A rare set of early 19th-century acupuncture needles fashioned by the English physician Edward Jukes; first described and illustrated in James Churchill’s 1821 publication, A Treatise of Acupuncturation.
Acupuncture was first introduced to Europe in 1679 by Willem ten Rhijne, a medical officer of the Dutch East India Company after witnessing its practice in Japan. The adoption of this therapy was initially received with much skepticism; the first published application in England taking place nearly 150 years later in an account by James Churchill who describes the operation:
“The handle of the needle being held between the thumb and forefinger, and its point brought into contact with the skin, it is pressed gently, whilst a rotary motion is given it by the finger and thumb, which gradually insinuates it into the part, and by continuing this rolling, the needle penetrates to any depth with facility and ease. The operator should now and then stop to ask if the patient be relieved; and the needle should always be allowed to remain five or six minutes before it is withdrawn. This mode of introducing the needle, neither produces pain (or at least very little) to the patient (Churchill. 1821, p. 80).”
Acupuncture is an ancient Chinese healing practice and key component of Traditional Chinese Medicine that employs the use of fine needles through the skin into strategic body points known as acupuncture points. These acupoints are linked together through a series of pathways known as meridians that run longitudinally along the surface of the body to corresponding limbs and organ systems. Imbalance or disruption of these pathways is believed to be associated with illness or disease. Needles inserted at specific acupoints are thought to restore the communication and flow of meridian Qi (energy) resulting in a variety of therapeutic responses, returning harmony and balance to blood and Qi, mind and body.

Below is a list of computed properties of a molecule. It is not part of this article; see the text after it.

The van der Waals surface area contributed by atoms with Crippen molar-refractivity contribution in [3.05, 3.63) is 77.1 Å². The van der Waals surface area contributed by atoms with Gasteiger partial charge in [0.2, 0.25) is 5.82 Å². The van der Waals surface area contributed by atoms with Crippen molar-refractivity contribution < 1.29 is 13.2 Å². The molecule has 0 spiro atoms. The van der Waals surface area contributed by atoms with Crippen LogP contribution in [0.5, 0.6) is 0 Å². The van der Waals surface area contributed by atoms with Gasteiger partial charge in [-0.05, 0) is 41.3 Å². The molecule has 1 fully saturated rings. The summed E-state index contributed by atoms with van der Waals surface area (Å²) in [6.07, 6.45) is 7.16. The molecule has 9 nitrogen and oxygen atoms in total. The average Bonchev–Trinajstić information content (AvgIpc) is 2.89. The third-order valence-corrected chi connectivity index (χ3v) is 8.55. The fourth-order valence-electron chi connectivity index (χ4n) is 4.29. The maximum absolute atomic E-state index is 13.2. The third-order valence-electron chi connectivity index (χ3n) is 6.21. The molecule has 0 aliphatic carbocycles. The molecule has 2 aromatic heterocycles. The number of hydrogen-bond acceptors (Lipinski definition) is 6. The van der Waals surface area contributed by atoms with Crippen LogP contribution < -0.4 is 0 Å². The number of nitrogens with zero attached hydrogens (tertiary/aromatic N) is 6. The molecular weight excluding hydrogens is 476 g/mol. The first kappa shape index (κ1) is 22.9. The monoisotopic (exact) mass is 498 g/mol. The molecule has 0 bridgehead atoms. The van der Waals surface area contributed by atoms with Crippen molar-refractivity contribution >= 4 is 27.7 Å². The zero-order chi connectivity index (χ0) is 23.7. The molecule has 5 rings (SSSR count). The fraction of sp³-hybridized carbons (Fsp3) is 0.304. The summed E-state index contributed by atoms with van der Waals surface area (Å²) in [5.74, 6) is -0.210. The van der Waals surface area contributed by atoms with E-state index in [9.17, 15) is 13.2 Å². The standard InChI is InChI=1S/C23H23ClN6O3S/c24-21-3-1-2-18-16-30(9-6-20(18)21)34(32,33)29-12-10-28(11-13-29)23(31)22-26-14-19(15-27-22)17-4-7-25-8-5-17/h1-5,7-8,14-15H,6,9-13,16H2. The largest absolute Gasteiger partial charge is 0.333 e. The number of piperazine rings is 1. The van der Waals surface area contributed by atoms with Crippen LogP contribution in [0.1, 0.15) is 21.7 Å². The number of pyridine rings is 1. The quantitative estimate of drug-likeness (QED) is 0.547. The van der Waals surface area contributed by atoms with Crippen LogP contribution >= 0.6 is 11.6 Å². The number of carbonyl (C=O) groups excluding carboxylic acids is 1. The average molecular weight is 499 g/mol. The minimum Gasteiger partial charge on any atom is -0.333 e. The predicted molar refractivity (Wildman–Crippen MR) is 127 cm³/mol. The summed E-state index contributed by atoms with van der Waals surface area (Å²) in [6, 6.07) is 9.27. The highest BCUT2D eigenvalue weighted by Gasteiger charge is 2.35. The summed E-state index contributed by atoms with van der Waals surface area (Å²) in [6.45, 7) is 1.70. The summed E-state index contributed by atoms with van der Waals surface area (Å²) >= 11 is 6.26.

In modern medicine, clinical evidence supports acupuncture therapy as an alternative treatment for a variety of disease processes, working by stimulating the body to balance itself through the activation of neural pathways and secretion of neurotransmitters for local effects, somato-autonomic reflex, and systemic effects.
A similar and higher-end example of these antique acupuncture needles can be found within the collection of the Wood Library Museum.
Churchill, J. M. (1821). A treatise on acupuncturation: being a description of a surgical operation originally peculiar to the Japonese and Chinese, and by them denominated zin-king, now introduced into European practice with directions for its performance, and cases illustrating its success (p. 80). London: Simpkin and Marshall.
- From the Lusignan collection